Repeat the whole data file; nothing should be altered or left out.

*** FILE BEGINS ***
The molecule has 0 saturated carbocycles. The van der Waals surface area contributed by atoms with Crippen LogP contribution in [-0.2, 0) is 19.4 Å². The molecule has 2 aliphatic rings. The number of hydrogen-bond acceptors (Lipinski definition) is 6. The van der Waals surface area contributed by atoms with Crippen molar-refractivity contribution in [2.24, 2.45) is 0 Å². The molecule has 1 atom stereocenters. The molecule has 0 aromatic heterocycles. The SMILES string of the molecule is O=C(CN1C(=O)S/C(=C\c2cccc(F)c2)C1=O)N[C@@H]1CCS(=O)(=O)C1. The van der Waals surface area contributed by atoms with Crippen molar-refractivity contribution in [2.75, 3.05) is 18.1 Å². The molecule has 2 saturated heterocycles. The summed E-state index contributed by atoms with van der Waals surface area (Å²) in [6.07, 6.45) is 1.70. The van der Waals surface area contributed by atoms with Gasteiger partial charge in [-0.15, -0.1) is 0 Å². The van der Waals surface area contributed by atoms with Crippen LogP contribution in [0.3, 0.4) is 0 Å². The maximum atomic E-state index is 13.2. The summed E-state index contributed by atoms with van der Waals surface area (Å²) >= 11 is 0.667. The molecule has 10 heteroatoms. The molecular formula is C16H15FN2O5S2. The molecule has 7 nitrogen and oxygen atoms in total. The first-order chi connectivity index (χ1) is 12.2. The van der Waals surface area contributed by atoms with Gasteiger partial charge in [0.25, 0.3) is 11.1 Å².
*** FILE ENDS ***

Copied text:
The molecule has 0 saturated carbocycles. The van der Waals surface area contributed by atoms with Crippen LogP contribution in [-0.2, 0) is 19.4 Å². The molecule has 2 aliphatic rings. The number of hydrogen-bond acceptors (Lipinski definition) is 6. The van der Waals surface area contributed by atoms with Crippen molar-refractivity contribution in [2.24, 2.45) is 0 Å². The molecule has 1 atom stereocenters. The molecule has 0 aromatic heterocycles. The SMILES string of the molecule is O=C(CN1C(=O)S/C(=C\c2cccc(F)c2)C1=O)N[C@@H]1CCS(=O)(=O)C1. The van der Waals surface area contributed by atoms with Crippen molar-refractivity contribution in [2.75, 3.05) is 18.1 Å². The molecule has 2 saturated heterocycles. The summed E-state index contributed by atoms with van der Waals surface area (Å²) in [6.07, 6.45) is 1.70. The van der Waals surface area contributed by atoms with Gasteiger partial charge in [-0.15, -0.1) is 0 Å². The van der Waals surface area contributed by atoms with Crippen LogP contribution in [0.3, 0.4) is 0 Å². The maximum atomic E-state index is 13.2. The summed E-state index contributed by atoms with van der Waals surface area (Å²) >= 11 is 0.667. The molecule has 10 heteroatoms. The molecular formula is C16H15FN2O5S2. The molecule has 7 nitrogen and oxygen atoms in total. The first-order chi connectivity index (χ1) is 12.2. The van der Waals surface area contributed by atoms with Gasteiger partial charge in [0.25, 0.3) is 11.1 Å².